The Associated Press reports: The man stands furtively on a street corner, his face masked by a hoodie, his tense eyes scanning the crowd for any hint of Islamic State militants.
He was one of them before he left Syria a year ago, and he is afraid.
Now he chain-smokes as he describes the indiscriminate killing, the abuse of female recruits, the discomfort of a life where meals were little more than bread and cheese or oil. He recounts the knife held to his throat by fellow fighters who demanded he recite a particular Quranic verse on Islamic warfare to prove himself.
“It was totally different from what they said jihad would be like,” said the man, Ghaith, who asked to be identified by his first name only for fear of being killed. Ghaith eventually surrendered to Syrian soldiers.
While foreigners from across the world have joined the Islamic State militant group, some find day-to-day life in Iraq or Syria much more austere and violent than they had expected. These disillusioned new recruits also soon discover that it is a lot harder to leave than to join. The Syrian Observatory for Human Rights says the Islamic State group has killed 120 of its own members in the past six months, most of them foreign fighters hoping to return home. [Continue reading…]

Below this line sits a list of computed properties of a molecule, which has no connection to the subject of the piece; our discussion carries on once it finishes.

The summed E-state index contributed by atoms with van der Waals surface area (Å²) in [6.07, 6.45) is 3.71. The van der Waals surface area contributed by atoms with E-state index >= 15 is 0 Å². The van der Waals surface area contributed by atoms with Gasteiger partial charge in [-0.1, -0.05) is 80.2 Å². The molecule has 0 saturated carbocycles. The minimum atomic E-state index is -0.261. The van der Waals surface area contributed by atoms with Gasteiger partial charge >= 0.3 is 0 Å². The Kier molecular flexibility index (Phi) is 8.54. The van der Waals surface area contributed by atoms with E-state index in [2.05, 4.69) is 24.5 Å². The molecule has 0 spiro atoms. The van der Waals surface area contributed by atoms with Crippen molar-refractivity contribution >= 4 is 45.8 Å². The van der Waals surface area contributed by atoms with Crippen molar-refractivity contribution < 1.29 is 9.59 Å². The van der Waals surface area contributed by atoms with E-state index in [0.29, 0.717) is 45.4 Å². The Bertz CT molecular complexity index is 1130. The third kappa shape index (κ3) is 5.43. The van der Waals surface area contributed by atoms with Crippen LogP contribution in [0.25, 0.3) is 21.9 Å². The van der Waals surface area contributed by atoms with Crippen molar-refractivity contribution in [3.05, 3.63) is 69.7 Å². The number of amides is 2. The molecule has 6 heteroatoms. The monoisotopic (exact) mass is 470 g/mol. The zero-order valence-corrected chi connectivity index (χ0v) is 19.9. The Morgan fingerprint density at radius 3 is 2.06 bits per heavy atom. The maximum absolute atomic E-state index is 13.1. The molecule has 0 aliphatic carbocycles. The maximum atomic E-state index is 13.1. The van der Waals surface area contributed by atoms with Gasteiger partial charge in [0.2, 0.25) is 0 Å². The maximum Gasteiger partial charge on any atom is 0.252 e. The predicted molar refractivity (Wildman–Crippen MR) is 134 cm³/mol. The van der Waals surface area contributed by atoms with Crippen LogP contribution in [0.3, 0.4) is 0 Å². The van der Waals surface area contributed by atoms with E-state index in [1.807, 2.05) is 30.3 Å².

There’s been a lot of talk among government officials and counter-terrorism experts on the need to challenge the ISIS ideology — an exercise that seems to express about as much realism as evangelical campaigns in favor of abstinence.
What would be much more constructive would be international coordination on the construction of viable pathways out of ISIS.
Those who have the courage to leave, need to be able to have some confidence that they still have a future.